Friday, May 23, 2003

Summer, Fun, Favorites
It's summer! Fun is in the air. Time to share with you my favorite . . .

Vacation Places: Marco Island, FL and San Diego, CA
Way To Spend a Summer Night: At a Major League Baseball game
Agenda for a Date Night With Rebekah: Out to dinner & to a bookstore
TV Show : The Late Show With David Letterman
All-Time Production: Les Miserables on Broadway
Little Girl: Tori

Thursday, May 22, 2003

My Confession of Faith, as Written in 2002

I believe in God. Here’s a glimpse into that.

“Standing on a tan-sanded beach, watching glimpes of gold sunlight shimmering on pure blue ocean water.
Driving at tree-line elevations, seeing snow-capped peaks, layered in three dimensions, but even with eye level, as far as I can see.

Watching deadly-force water pressure whiz by inches from my face at the edge of Niagara, volumes of water I rarely see standing in a pool, gushing forth at frantic MPH to distances stories below.

It is places like these I have come face-to-face with God’s fingerprint, His reflection on all of creation. At these places, confronted with the bigness, the complexity, the beauty, the ordered chaos of creation, at these places & times I know there is a God. Actually, I now that I don’t know – that I can’t know, what is. I am too small, too simple, too much a part of the whole, too much controlled by something else, too much the object of a subject, too much the result of a cause, too much the attracted being of an ultimate consummation – to know – anything for sure or in full. And it is in this position of not knowing – of not being capable of knowing – that the reality of God becomes subtly obvious (or perhaps I should say “powerfully hidden”).

So, as if it were a big deal, I believe in God. How could I ever know enough to do anything else, really?

Who is God? What is my relationship to God? How does my life relate?

I will ask God – and I have asked God – “Reveal Yourself – show me the truth about You – to the degree that You would have me know. I will listen. I will obey.”

The story of Jesus has so far been the answer. The story of Jesus as foreshadowed in the story of Israel. The story of Jesus in His life on earth, His teachings, and His demonstrations of the Kingdom, His death, His life, His eternal reign. The story of Jesus as it has been lived out by His people (Catholic, Orthodox, and Protestant), though imperfectly ever since. The story of Jesus as lived out in my family, in my house church, in the lives of those who have written hundreds of thousands of pages I have read the past few years, in the lives of my closest soul mates.”

Tuesday, May 20, 2003

Happy Birthday Dad
Today is my dad's 63rd birthday. How in the world did my dad get to be 63? He and I had our problems when I was a kid and when I was in high school. Now we get along fine, though we don't see each other more than three or four times a year. Realizing that he is 63 makes me very sad, though I don't know exactly why. Is it because I feel some of his pain and wish he didn't have it? Is it because him being 63 makes me realize that I am 32? Is it because I feel some guilt for moving away from Indianapolis when I was 18? Is it because I wish something about him (or something about me) had been different?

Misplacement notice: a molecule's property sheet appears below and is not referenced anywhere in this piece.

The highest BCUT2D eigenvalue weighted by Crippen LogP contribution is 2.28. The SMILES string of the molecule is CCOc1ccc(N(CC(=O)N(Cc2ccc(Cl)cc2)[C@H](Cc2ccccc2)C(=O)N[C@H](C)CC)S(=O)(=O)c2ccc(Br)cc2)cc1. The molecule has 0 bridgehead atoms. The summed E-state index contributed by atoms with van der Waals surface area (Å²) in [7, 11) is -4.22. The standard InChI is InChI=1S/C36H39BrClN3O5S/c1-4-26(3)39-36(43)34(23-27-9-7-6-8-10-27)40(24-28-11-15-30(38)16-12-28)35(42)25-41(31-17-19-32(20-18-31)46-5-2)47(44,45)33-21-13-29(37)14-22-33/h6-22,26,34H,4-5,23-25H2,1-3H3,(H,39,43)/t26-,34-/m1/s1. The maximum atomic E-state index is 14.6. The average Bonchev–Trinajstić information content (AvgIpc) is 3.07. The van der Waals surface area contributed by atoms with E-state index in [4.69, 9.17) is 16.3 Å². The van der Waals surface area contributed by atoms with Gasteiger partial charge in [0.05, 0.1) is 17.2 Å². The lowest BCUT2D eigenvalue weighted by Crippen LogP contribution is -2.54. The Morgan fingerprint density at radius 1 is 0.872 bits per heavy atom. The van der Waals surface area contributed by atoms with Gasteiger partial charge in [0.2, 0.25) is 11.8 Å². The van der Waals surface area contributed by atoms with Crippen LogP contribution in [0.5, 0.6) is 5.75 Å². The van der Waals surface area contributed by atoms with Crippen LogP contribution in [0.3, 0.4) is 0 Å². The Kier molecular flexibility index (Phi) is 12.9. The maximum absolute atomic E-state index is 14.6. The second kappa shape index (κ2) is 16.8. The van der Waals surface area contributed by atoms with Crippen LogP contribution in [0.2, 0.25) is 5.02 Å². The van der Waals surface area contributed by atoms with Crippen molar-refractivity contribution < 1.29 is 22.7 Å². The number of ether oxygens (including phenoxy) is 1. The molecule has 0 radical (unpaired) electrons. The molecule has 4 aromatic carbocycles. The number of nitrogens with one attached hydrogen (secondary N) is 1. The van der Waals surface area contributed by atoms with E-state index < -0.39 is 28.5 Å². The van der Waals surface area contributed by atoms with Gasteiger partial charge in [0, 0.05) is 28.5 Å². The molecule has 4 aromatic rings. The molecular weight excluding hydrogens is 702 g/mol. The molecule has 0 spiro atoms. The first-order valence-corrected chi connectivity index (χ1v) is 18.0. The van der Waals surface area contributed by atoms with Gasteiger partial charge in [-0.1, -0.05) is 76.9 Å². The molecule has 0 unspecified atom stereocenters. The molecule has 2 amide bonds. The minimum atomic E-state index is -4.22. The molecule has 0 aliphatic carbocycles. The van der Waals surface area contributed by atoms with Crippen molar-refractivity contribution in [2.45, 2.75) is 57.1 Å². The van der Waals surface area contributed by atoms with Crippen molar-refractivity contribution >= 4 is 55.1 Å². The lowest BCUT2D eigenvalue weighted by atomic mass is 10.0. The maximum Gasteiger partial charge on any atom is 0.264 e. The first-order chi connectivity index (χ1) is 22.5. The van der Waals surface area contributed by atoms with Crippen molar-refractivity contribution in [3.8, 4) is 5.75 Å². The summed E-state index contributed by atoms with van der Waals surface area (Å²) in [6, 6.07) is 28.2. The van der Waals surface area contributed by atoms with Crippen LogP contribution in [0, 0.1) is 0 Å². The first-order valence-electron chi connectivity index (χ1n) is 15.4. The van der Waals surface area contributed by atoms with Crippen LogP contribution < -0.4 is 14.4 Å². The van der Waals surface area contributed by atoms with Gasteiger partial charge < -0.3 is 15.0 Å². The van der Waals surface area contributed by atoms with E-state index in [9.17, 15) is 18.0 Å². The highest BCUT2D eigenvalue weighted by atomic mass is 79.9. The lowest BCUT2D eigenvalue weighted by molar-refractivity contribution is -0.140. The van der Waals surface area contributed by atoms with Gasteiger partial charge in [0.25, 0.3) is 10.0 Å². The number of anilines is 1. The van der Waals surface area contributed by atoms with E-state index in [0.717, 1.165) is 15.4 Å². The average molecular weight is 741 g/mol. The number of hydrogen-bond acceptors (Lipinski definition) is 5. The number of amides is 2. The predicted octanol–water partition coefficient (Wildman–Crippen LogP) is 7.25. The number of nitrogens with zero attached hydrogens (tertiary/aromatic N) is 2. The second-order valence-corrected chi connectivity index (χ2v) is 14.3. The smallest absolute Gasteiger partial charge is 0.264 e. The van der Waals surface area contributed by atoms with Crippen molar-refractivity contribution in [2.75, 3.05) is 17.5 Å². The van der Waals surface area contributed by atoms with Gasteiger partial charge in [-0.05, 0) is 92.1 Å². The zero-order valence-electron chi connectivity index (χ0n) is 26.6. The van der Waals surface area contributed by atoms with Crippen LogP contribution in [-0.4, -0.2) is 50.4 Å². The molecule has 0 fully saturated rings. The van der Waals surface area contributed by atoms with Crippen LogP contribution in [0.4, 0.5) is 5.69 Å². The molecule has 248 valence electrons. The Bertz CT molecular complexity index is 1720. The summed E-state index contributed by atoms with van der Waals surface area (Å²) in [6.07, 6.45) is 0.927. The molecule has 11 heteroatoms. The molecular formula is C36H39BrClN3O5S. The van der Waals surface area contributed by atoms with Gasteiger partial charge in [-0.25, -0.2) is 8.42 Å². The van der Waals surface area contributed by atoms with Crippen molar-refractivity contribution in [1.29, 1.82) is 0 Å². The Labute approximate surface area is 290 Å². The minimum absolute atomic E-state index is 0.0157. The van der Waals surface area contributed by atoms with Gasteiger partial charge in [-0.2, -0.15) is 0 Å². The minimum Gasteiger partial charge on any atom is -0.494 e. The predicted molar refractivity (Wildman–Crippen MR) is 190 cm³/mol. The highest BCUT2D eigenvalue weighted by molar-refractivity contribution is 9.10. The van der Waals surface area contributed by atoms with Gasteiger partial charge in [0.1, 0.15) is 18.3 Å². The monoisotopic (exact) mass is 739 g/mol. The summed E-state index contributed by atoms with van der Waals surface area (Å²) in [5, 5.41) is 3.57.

In honor of my dad, here is a "Jim Hubbard" story.
"Boy, we got a lot of work to do today". That was the sentence that woke me up most Saturday mornings during my childhood. This particular Saturday would turn out to be more frustrating than most, though years later it would turn out to be more comical than most. My dad had bought a van -- a plain looking van, like you would use to transport boxes of something, or run a small buisness out of. My dad, however, was going to personally customize this into a family conversion van. This particular day was the day to install the picture windows in the sides (the van came with only the front and rear windows - "boy, you'll pay top dollar to have those windows put in by the dealership."). My job was to hold the light and hand over the requested tools. My dad's job was to take a hand-held electric jig saw (I guess that's what you call it), and after measuring and tracing the location of the windows, to cut holes in the sides of the van where the windows would go. Here we were, sitting in the second most expensive thing our family owned (second only to our house), with a tool designed for lesser purposes, getting ready to cut holes.

I sheepishly said, "Dad, do you think these blades will cut through the sides of a van? Are you sure we should do this?"

"Boy, hold the light," was the only reply.

Then it happened. The hum of the saw began. The deafening grind of metal to metal quickly followed. And not more than 10 seconds later "bam" followed by an expletive form the old man. He had broken a saw blade. Lucky for him, our garage contained at least a half dozen extra blades (three of them right where they belonged, the other three we had to "hunt").

Long story short. The rest of my Saturday was spent holding the light, listening to the same procession of sounds. Hum, grind, bam, expletive. Hum, grind, bam, expletive. We took a short break around noon (I ate lunch, he went to the Central Hardware to buy more saw blades). The projoect was eventually finished. And, in all honestly, the van ended up looking fairly nice. We all knew, however, not to sit by those windows on a rainy day.